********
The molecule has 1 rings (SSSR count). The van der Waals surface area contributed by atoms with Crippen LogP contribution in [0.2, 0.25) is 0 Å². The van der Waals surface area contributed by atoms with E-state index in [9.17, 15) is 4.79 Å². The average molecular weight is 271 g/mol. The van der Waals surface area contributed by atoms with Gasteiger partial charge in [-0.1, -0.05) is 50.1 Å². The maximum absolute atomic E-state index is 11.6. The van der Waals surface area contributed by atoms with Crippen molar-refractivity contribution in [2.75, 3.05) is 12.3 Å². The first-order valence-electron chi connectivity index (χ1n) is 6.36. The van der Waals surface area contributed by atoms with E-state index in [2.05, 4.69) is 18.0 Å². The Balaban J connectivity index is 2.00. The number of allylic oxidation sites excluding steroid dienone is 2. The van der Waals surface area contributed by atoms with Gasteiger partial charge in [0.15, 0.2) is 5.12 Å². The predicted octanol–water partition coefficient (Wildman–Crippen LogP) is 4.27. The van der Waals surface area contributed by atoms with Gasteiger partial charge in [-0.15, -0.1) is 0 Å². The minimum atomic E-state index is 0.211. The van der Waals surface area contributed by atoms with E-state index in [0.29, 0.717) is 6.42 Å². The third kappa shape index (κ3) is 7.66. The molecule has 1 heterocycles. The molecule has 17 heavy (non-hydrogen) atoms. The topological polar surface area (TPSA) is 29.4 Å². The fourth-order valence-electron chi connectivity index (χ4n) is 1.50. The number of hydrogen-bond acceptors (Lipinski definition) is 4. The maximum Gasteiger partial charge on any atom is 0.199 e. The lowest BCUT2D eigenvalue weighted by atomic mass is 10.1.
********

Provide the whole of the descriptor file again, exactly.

The molecule has 1 rings (SSSR count). The van der Waals surface area contributed by atoms with Crippen LogP contribution in [0.2, 0.25) is 0 Å². The van der Waals surface area contributed by atoms with E-state index in [9.17, 15) is 4.79 Å². The average molecular weight is 271 g/mol. The van der Waals surface area contributed by atoms with Gasteiger partial charge in [-0.1, -0.05) is 50.1 Å². The maximum absolute atomic E-state index is 11.6. The van der Waals surface area contributed by atoms with Crippen molar-refractivity contribution in [2.75, 3.05) is 12.3 Å². The first-order valence-electron chi connectivity index (χ1n) is 6.36. The van der Waals surface area contributed by atoms with E-state index in [2.05, 4.69) is 18.0 Å². The Balaban J connectivity index is 2.00. The number of allylic oxidation sites excluding steroid dienone is 2. The van der Waals surface area contributed by atoms with Gasteiger partial charge in [0.15, 0.2) is 5.12 Å². The predicted octanol–water partition coefficient (Wildman–Crippen LogP) is 4.27. The van der Waals surface area contributed by atoms with Gasteiger partial charge in [-0.15, -0.1) is 0 Å². The minimum atomic E-state index is 0.211. The van der Waals surface area contributed by atoms with E-state index in [0.29, 0.717) is 6.42 Å². The third kappa shape index (κ3) is 7.66. The molecule has 1 heterocycles. The molecule has 17 heavy (non-hydrogen) atoms. The topological polar surface area (TPSA) is 29.4 Å². The fourth-order valence-electron chi connectivity index (χ4n) is 1.50. The number of hydrogen-bond acceptors (Lipinski definition) is 4. The maximum Gasteiger partial charge on any atom is 0.199 e. The lowest BCUT2D eigenvalue weighted by atomic mass is 10.1.